It’s a recipe that has worked well for Torkington Engineers; Paul Hulse took part in the last trade visit in February and was hoping to increase the number and frequency of orders for high precision CNC, turning and milling, and especially the exotic materials that the company can supply. Following the visit, Torkington has received orders worth £60K.
But the benefits go even further, as Carlo de Stefanis of Scinator explains, “We’re keen to engage with leading research organisations. We think we can deliver cutting edge technology, but working with these types of organisation also stretches us and gives us new ideas for products.”
For Carlo, the industry visit to CERN was very positive, “It’s provided a great opportunity to access key decision makers, at minimal cost, and in a very time efficient way.”
If your company would like to do business with CERN, or any of the other large scale international projects in which the UK is a member, we have a dedicated industry liaison team who are keen to help you succeed.
The next DIT-STFC industry visit to CERN is likely to take place in 2017.
ATLAS Experiment Colouring Book
If you’ve always loved the ATLAS experiment, but felt that the detector could do with a touch more colour, the choice is now yours!
The ATLAS collaboration has just released a free-to-download colouring book. Officially aimed at children aged 5-9, it’s a great way to learn more about who works on ATLAS, what they do, and why.
And do try to stay within the lines, because in particle physics, precision matters
Congratulations to Kara Lynch (ISOLDE and CERN), Michel Della Negra (CMS and Imperial) and Jim Virdee (CMS and Imperial)!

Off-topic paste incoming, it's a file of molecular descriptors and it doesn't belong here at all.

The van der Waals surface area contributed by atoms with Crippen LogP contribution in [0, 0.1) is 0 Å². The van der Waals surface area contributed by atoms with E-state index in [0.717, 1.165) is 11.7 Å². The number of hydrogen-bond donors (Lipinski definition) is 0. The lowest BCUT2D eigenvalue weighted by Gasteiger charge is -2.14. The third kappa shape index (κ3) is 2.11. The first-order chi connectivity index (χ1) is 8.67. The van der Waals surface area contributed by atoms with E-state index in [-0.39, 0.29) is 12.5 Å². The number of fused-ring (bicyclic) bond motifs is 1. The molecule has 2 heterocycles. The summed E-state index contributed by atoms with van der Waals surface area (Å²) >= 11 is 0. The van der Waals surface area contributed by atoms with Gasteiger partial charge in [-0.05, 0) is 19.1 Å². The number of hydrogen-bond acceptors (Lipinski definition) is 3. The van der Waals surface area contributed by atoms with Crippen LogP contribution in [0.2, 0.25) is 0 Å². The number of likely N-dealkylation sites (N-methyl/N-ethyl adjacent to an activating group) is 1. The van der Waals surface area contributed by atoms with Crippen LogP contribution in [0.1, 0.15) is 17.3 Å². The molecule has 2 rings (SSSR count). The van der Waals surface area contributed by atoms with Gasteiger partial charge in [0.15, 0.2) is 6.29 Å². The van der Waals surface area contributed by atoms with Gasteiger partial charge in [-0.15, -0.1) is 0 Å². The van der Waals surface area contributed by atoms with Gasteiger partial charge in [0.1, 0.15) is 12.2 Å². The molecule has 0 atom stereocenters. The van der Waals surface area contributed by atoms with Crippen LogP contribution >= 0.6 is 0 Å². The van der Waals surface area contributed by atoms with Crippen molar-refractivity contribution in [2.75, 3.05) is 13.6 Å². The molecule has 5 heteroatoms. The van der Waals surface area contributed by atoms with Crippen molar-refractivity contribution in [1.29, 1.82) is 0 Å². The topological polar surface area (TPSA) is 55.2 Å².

Kara has recently been awarded the International Union of Pure and Applied Physics (IUPAP) Young Scientist Prize. The award is only made every three years and recognises her research using sensitive laser spectroscopy measurements.
“I’m delighted to have won this award for the work that I'm involved in at the CRIS experiment,” says Kara. “It would not have been possible without the support and encouragement of my PhD supervisor, Kieran Flanagan (Manchester), and the enthusiasm and dedication of the CRIS collaboration. ISOLDE provides an inspirational place to carry out your research, and I feel very lucky to work there.”
Michel and Jim, along with CERN colleague, Peter Jenni, have been awarded the American Physical Society’s prestigious Panofsky Prize for “distinguished leadership in the conception, design and construction of the ATLAS and CMS detectors, which were instrumental in the discovery of the Higgs boson."
Awarded annually, the Panofsky Prize recognises and encourages outstanding achievements in experimental particle physics.
Students working in CERN S'Cool LAB
If you’re aged 16 – 19 and would like to spend two weeks at CERN, get your application in now for the first S’Cool Lab Summer Camp.
One student from each of CERN’s Member States will be selected to join this exciting international summer camp. There will be lectures, tutorials, visits and research projects; it will be two weeks of wall-to-wall particle physics in the company of highly motivated students from around the world.
There will be stiff competition for the UK place, so make sure that your application is as strong as possible by following our tips.